In the governor’s race, incumbent Mike Dunleavy maintained his dominant grip on the race with 64,565 votes, or 41.7% of the tally. Former Gov. Bill Walker, running as a nonpartisan candidate, took over second place from Democrat Les Gara. Walker leads Gara by just 223 votes, and has 22.10% of the tally compared to Gara’s 21.96%.
The Associated Press has called the race for Dunleavy, Walker and Gara. The top four finishers in the primary will advance to November’s ranked-choice general election. Republican challenger Charlie Pierce is currently in position to grab up the fourth spot with 10,563 votes, almost 4,500 more than the next candidate, Republican Christopher Kurka.
In a statement to the media, Walker and his running mate Heidi Drygas celebrated the numbers by declaring themselves as finalists in the November election.
“Heidi and I are going to win the general election because we are running to represent every single person in our state — whether we are their first choice or not,” Walker said in the statement. “As a unity ticket that is setting aside our respective partisan roots, we are the only team with the ability to win support from voters who want common sense solutions and leadership. With the primary election done, we remain on track to build a broad coalition that will ultimately defeat the incumbent governor and get our state back on track.”
Aug. 17 - 8 a.m.
As of Wednesday morning, Democrat Mary Peltola held a lead of around 8,500 votes over Republican Sarah Palin in the special election to fill the remainder of the late Don Young’s term, and Palin leads fellow Republican Nick Begich III by more than 5,000 votes.
In the primary election that will be decided in November, Peltola also leads with over 35% of the vote, a current margin of 53,342 votes to 47,783 votes for Palin. Begich currently has 40,972 votes in that race. Republican Tara Sweeney currently sits fourth with 5,427 votes, well clear of fifth place in the rankings. The top four vote-getters in the primary advance to November’s general election, which will be ranked-choice.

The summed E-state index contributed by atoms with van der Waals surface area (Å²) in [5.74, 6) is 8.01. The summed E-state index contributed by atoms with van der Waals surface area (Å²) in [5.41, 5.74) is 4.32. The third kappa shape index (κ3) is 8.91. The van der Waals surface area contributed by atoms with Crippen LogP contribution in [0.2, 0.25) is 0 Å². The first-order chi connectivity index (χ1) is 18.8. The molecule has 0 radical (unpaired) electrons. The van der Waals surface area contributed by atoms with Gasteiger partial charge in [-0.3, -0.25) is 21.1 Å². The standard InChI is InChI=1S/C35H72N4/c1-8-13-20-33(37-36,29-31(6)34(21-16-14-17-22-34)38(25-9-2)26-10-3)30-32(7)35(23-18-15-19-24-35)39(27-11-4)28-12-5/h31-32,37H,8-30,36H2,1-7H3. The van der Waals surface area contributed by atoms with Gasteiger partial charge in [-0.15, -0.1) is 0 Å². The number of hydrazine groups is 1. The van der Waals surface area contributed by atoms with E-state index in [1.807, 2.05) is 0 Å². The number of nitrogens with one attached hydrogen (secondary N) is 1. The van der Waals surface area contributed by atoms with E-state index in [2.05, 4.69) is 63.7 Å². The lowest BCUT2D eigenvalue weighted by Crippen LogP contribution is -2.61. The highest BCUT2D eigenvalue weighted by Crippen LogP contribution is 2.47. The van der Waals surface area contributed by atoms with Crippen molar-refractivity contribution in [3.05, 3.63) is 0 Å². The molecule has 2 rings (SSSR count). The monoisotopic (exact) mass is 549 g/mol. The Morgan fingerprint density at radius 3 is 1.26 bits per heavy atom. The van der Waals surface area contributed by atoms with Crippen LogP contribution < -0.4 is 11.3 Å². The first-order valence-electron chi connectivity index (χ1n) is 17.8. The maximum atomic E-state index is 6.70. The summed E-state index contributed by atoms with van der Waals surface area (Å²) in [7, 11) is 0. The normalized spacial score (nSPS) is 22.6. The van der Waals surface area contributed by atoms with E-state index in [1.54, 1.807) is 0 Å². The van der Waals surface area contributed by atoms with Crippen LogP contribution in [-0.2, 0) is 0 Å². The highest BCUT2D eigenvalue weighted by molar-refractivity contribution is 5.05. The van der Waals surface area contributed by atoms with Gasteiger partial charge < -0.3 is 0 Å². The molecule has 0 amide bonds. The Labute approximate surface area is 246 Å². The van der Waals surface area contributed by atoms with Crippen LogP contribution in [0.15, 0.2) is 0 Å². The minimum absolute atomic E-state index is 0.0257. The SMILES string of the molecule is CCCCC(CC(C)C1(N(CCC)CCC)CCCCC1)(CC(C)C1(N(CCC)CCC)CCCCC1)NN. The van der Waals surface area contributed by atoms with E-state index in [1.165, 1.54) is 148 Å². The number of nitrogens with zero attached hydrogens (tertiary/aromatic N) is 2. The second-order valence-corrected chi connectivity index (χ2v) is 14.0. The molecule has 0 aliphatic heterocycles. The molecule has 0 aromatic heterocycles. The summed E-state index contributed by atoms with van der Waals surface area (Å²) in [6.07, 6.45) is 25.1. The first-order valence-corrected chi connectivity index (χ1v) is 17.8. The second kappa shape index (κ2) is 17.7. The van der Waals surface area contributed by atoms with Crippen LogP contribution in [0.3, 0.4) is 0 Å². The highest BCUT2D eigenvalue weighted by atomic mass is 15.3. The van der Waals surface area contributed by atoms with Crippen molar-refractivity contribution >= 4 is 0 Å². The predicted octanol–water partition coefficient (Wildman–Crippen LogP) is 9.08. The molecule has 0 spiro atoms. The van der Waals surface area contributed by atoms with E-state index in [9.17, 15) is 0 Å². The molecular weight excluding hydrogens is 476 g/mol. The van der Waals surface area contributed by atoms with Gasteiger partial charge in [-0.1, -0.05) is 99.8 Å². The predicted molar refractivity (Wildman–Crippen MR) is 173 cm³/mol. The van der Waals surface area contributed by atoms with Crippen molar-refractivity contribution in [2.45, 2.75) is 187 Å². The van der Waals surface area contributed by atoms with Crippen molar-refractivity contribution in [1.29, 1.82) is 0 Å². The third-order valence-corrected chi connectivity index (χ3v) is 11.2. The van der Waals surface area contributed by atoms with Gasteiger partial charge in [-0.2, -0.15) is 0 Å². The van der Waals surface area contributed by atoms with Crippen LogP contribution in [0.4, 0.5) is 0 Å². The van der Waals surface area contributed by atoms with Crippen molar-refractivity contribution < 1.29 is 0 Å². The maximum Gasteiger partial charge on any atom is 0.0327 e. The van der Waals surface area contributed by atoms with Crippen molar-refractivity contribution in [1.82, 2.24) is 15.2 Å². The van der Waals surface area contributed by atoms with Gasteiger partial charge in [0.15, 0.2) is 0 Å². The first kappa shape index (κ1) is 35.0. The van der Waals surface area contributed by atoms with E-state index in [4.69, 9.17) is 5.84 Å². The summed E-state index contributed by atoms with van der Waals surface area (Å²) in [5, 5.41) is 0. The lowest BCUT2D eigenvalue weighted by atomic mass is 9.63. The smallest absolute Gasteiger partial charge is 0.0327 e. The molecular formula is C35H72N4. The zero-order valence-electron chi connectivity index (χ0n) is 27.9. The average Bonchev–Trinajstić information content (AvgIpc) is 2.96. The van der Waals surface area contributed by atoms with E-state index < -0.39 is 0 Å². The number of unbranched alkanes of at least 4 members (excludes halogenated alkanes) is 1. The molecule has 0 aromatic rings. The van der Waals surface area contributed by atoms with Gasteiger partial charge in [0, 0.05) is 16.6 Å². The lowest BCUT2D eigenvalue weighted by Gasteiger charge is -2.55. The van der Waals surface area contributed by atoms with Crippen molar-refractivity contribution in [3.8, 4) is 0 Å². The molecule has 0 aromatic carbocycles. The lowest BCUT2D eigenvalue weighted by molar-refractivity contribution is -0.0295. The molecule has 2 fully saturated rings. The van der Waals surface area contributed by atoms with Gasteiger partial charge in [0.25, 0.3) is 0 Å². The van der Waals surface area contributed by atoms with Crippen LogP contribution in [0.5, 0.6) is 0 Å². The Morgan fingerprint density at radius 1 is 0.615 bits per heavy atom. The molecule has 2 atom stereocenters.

In the race for U.S. Senate, incumbent Republican Sen. Lisa Murkowski garnered 43.7% of the votes as of Tuesday night, leading her closest challenger — Republican Kelly Tshibaka — by a vote margin of 66,288 to 61,225. Tshibaka collected just over 40.3% of the total tally.
Seeking a second term, Gov. Mike Dunleavy currently holds a massive lead over the next closest gubernatorial candidates. Dunleavy received 63,178 votes — almost 30,000 votes more than former Gov. Bill Walker. Walker received 21.92% of votes, only slightly ahead of Democrat Les Gara with 22.04%.
Aug. 16 - 10 p.m.
The first batch of preliminary results has been released by the Alaska Division of Elections.
Democrat Mary Peltola currently leads Republicans Sarah Palin and Nick Begich in the race to finish out the rest of the late Rep. Don Young’s term. The special general election is the only election conducted on Tuesday that used ranked-choice voting. Peltola held a lead of more than 5,000 votes over Palin, and Palin leads Begich by more than 4,000 votes.
In the race for U.S. Senate, incumbent Republican Sen. Lisa Murkowski garnered 42.68% of the votes as of Tuesday night, leading her closest challenger — Republican Kelly Tshibaka —by 1,465 votes and slightly more than 1%.